Emil Belisle (of Impending Reflections)

“The most memorable gig for Impending Reflections requires a little background into the band to put it into perspective. I (Emil Belisle) am the lead vocalist but have been a drummer for most of my musical career. Also in the band is Dave Taillon, lead guitarist, who has been my musical brother dating back to the mid 80’s. Other members of the band include our sons. I have turned the sticks over to my son, our drummer, Ryan Belisle. Jonathan Taillon, guitarist, is Dave’s son.  At the time on bass was Scott, a close friend of our kids and we consider him family. So you see, we really are a family band.

A few years ago the kids were in a band with Scott at the time and they asked Dave and I if we would jam with them one day. They deemed a generation jam. I don’t think any of us thought it would go beyond this but things clicked. It was in complete mutual agreement that maybe we should attempt to write a few songs and see what happens. What started off as just a jam, turned into Impending Reflections. An organic journey that keeps on getting better!

Our very first gig as a band was very special and memorable for us. Considering we never even thought of playing out when this started. We couldn’t have imagined how special it would actually be until that night we finished our set at The Spot Underground in Providence, RI. To be on stage with my son behind the drums, then to look across at Dave who I haven’t shared a stage with in years and see him playing alongside his son. Well, those are memories no one can ever take away. A feeling that is difficult to put into words and never gets old. It is simply priceless. The night started with a feeling of nerves because we didn’t know how our music would go over with the increasing number of those in attendance that night, including the promoter that gave us the opportunity. You see, our material is different because we are blending multi generations of influences. The crowd at first was looking at us like, what the heck are these two older guys doing with three young guns. Once we hit the stage and put our hearts and souls into the performance, the night got even more special!

The crowd instantly started becoming engaged right from the start and feeding off our energy. They were so supportive and cheering us on during and after every song. Hearing people that we have never met shout ‘That is what I’m talking about’ just continued to raise the energy level. You could feel something special was happening. It was clicking on all cylinders and we were all feeling it! After our set, so many came up to us with several compliments, including the promoter who said ‘You guys are a headlining act’.  It was such a humbling experience for all of us. We are the type of band that sincerely appreciates our fans and give it everything we’ve got for them on stage.”

Paul Horton

“This dates back to 1992. I was in a band called Wafflehouse and we were living in the Mad River Valley in VT. Sugarbush resort had the Ben & Jerry’s ‘One Heart-One World’ Festival going on. We were not a big enough act to secure a spot at the festival but we were booked in town that weekend at a local spot called the Mad Mountain Tavern (now the Local Smokehouse). It was a busy weekend and the place was packed. About halfway through our set, we noticed that Rocking Dopsie and a few of members the Zydeco Twisters had come into the bar. We did a few more tunes and then Dopsie Jr. came up and wanted to sit in. He came up and sang ‘Ride Sally Ride’ and another blues tune. Dopsie Sr. was only 60 but he wasn’t in great health so he watched from the bar. Inspired by the guest appearance, we continued with an original blues tune that we just called ‘the blues.’ After we finished the song, I saw Dopsie get up from the bar and make his way over to the stage. I was hoping he wanted to sit in too. He motioned for me to come to the side of the stage and when I came over he leaned in and said, ‘I just wanted to let you know that you sing pretty damn good for a white boy’ and then he and his entourage walked out of the bar. [It was] such an honor to perform in the presence of such a legend. Dopsie passed away just over a year later. The blues song we performed for him was from then on called ‘white boy blues’.”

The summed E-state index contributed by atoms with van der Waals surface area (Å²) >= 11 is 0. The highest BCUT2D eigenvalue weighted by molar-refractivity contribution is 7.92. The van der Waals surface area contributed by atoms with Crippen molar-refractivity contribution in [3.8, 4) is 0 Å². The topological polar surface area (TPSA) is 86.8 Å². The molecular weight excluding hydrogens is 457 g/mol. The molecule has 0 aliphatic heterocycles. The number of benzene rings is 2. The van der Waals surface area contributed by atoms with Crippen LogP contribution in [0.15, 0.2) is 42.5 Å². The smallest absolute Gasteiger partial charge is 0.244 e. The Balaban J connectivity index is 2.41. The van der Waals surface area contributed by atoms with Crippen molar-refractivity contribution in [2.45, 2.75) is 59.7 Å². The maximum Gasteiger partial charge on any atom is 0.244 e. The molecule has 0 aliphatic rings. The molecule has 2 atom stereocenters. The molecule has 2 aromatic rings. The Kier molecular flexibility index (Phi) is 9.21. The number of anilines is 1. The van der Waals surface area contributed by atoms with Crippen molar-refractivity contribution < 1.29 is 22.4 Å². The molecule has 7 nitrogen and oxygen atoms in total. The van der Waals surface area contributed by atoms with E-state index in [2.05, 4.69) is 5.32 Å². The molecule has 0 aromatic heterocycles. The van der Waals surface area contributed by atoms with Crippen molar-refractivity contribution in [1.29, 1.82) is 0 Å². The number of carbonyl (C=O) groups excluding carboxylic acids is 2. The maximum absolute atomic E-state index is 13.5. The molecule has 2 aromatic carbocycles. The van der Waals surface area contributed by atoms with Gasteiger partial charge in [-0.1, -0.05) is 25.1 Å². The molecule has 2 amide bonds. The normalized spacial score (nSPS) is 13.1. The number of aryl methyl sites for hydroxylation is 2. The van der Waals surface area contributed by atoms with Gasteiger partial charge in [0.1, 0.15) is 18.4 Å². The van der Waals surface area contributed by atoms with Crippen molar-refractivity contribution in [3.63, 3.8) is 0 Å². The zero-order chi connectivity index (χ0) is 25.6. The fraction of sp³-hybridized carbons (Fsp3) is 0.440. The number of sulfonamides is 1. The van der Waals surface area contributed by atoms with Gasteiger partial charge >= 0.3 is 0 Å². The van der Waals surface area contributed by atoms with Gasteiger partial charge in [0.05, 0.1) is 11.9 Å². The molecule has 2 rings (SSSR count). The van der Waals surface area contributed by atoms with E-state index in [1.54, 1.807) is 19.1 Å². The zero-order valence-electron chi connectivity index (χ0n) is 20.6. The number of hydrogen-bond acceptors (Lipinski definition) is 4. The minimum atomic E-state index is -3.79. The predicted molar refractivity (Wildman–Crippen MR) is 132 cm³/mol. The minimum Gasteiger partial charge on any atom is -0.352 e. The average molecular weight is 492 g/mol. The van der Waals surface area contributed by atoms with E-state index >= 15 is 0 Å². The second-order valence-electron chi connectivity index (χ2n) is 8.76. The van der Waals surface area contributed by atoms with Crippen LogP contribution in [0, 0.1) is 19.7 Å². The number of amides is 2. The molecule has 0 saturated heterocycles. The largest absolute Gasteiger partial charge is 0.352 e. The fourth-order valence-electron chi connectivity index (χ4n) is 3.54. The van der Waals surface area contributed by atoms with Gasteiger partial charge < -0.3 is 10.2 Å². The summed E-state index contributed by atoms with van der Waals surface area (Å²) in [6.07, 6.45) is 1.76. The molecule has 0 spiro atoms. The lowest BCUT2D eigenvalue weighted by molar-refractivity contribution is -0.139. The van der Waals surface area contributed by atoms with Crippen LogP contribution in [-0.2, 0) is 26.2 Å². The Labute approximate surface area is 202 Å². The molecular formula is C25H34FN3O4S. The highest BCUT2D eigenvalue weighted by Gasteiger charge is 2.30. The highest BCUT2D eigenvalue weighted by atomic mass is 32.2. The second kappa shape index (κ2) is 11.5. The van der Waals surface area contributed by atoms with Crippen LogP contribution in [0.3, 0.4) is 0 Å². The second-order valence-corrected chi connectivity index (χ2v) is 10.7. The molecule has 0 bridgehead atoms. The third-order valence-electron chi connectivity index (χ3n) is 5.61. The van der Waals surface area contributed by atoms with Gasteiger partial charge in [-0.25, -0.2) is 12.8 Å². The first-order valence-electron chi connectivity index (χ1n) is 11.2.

The Myst in the Patriot Ledger (SUBMITTED PHOTO)
The Myst who were featured in The Patriot Ledger (SUBMITTED PHOTO)

John MacFee

“From 1968-1971, I was a guitar player in a garage band named The Myst based out of East Weymouth. We had gone through a series of Battle of the Bands sponsored by the local Jaycees. Somehow, we had made it to the Mass State Finals held at Ridge Arena in Braintree, Mass. We rehearsed everything with a stop watch because you gained/lost points depending on how timely you were getting on or off stage. We worked our butts off picking the best songs to showcase our broad range of material. I even played trumpet on ‘Love Theme’ from Romeo and Juliet which was a popular movie in 1970. We bought matching white tuxedos and white shoes. As I recall, twenty bands were scheduled for the semi-final round and the top four would be in the ultimate final round. We were positive we’d never make the finals but just the thought of playing that venue with huge Sunn amps just blew us away! While we’re waiting for the judges decisions, we did our own judging and picked the four bands we thought would be the judges pick. We were right on three out of four. When they announced The Myst as one of the top four, I turned around to see my Mother running full-tilt boogie toward me and picked me up in a big bear hug! My Mother was deaf in one ear and not really a fan of rock and roll and I never ever saw her run anywhere in my life but for that one moment I was a big rock star!